Jesus begins his Sermon on an astonishing note: his kingdom is open to all, whatever their status—the economically and spiritually impoverished (Matthew 5:3), the grief-stricken and lowly (vv. 4–5), those seeking but denied justice (v. 6), those who’ve shown mercy and lived rightly (vv. 7–8), peacemakers instead of political firebrands (v. 9), those persecuted for doing right and for following Jesus (vv. 10–11). Jesus saw the people rejected by society and offered them his kingdom. Inside that kingdom is comfort, fulfilment, justice, and provision, plus a future share of all he owns.

And this becomes the basis for our hope.

Being mindful, thinking positively, and other techniques might help us nurture hopeful feelings. But true hope needs a reason to believe our future will be different, and that our fortunes will change. This is what the Beatitudes offer. As Ray Hinton said, “There is a man up above who knows.” And that man above has promised that our comfort, justice, and provision is coming.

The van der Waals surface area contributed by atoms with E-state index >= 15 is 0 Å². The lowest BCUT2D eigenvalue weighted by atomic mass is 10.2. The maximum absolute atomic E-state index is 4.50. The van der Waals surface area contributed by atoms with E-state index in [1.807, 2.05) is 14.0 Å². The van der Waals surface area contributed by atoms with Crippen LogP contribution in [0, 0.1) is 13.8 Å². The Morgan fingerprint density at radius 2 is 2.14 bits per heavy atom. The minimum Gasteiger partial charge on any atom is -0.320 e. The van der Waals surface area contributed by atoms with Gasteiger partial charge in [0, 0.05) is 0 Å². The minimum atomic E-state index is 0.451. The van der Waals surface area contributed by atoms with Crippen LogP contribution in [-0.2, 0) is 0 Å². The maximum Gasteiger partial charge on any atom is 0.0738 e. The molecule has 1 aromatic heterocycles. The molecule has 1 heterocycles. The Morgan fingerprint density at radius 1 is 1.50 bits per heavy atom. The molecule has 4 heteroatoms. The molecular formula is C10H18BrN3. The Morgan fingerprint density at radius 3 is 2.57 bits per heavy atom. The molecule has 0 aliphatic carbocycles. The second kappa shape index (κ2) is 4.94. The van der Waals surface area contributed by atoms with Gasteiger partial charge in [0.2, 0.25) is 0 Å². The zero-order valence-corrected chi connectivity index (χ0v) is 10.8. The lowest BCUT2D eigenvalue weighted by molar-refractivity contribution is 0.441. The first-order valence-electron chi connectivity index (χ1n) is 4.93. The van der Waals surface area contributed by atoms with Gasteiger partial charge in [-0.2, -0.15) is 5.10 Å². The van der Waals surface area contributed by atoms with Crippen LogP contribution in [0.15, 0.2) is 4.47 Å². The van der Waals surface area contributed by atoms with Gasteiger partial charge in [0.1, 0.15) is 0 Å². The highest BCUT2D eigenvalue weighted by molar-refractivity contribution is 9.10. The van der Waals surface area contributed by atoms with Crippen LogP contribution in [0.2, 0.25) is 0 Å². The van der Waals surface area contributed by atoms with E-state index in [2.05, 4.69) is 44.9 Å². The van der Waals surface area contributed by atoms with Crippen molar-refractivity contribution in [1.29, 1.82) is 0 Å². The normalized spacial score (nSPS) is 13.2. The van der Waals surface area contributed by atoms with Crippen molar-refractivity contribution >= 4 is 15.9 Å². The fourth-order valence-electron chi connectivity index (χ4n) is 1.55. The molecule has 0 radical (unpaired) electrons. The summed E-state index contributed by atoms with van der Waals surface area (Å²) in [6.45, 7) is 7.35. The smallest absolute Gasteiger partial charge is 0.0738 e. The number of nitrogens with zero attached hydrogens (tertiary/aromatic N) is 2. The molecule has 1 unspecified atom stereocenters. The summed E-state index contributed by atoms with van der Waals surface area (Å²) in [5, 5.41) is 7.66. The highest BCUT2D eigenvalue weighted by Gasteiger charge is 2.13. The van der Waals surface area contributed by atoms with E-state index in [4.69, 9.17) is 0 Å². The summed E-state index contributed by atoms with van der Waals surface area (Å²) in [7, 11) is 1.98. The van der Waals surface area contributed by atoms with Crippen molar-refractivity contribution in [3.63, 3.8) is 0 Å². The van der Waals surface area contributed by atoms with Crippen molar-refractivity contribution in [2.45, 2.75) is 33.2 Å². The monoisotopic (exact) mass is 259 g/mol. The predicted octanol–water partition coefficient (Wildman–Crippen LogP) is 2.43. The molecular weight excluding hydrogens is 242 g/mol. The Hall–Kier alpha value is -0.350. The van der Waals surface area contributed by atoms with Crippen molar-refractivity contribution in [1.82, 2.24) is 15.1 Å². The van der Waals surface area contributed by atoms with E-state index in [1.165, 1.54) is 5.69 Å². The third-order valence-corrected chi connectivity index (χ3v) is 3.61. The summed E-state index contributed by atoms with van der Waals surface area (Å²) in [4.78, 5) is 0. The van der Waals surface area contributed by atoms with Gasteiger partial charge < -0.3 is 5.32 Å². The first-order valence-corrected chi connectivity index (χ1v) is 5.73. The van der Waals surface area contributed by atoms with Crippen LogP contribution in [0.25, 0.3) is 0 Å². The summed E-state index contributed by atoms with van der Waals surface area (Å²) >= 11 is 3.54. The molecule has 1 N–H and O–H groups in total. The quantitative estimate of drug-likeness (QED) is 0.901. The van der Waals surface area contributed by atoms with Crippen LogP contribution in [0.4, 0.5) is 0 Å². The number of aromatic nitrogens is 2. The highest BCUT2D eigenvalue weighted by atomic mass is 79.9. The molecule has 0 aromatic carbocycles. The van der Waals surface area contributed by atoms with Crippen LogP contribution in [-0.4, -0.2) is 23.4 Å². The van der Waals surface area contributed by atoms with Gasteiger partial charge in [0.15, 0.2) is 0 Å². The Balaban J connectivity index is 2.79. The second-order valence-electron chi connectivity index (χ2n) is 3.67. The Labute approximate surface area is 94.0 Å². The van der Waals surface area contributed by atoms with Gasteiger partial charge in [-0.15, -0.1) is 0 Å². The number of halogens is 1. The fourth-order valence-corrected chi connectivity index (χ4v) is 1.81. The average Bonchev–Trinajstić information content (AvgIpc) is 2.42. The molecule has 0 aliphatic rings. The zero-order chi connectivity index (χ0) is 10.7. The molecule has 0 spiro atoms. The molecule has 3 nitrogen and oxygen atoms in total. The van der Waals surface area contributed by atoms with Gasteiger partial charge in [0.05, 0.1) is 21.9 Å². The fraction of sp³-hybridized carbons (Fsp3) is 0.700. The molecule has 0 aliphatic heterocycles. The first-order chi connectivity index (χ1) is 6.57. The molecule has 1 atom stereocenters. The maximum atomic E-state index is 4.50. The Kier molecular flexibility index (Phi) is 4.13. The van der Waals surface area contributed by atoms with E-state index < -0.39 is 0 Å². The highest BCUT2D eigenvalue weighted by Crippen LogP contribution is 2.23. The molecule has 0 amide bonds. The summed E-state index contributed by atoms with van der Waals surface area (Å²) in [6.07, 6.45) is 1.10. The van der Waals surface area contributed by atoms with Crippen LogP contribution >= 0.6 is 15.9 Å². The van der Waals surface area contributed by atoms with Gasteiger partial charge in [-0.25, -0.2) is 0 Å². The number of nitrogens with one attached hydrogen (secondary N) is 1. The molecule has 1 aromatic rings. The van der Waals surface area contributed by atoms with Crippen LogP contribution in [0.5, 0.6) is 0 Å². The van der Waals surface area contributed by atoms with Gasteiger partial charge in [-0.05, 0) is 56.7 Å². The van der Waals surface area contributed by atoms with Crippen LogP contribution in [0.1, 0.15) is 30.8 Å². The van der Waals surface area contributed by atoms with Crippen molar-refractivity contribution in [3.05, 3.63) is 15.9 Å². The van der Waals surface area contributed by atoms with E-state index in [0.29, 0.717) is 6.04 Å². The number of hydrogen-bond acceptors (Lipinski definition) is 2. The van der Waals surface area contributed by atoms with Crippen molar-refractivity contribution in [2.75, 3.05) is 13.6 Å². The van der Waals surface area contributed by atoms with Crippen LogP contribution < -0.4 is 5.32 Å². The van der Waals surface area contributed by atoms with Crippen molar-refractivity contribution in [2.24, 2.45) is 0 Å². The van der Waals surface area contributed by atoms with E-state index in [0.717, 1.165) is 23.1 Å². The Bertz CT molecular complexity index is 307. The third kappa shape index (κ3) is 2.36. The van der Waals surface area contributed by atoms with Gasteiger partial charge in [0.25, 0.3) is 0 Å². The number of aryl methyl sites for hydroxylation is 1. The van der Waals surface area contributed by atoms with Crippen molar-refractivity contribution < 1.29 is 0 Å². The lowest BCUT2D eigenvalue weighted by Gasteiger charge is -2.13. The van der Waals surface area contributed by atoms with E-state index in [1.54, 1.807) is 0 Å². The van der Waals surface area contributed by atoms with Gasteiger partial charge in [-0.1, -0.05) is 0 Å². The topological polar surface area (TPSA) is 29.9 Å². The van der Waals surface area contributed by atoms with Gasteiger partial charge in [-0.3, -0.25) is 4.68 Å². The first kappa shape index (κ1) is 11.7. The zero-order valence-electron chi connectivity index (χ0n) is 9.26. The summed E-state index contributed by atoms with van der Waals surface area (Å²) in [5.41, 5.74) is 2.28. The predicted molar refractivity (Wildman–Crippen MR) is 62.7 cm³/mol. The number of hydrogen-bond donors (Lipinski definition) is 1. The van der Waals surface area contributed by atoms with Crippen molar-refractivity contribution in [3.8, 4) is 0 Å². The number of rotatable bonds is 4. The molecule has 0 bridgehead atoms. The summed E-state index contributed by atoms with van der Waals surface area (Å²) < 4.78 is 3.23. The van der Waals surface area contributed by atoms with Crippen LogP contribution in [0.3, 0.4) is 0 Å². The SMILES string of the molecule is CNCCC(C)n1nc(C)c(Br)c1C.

True hope needs a reason to believe. Our future will be different.

I once spoke at a conference for Christian aid workers serving in Europe. These missionaries were helping refugees, victims of trafficking, and those left impoverished by economic collapse. “What do the Beatitudes say to those you are serving,” I asked one morning. Their answer came: “That while others have abused, rejected, and exploited them, our God is for them.” I then asked what the Beatitudes said to them as Christian workers. “That there is hope—for those we work with, and also for us.”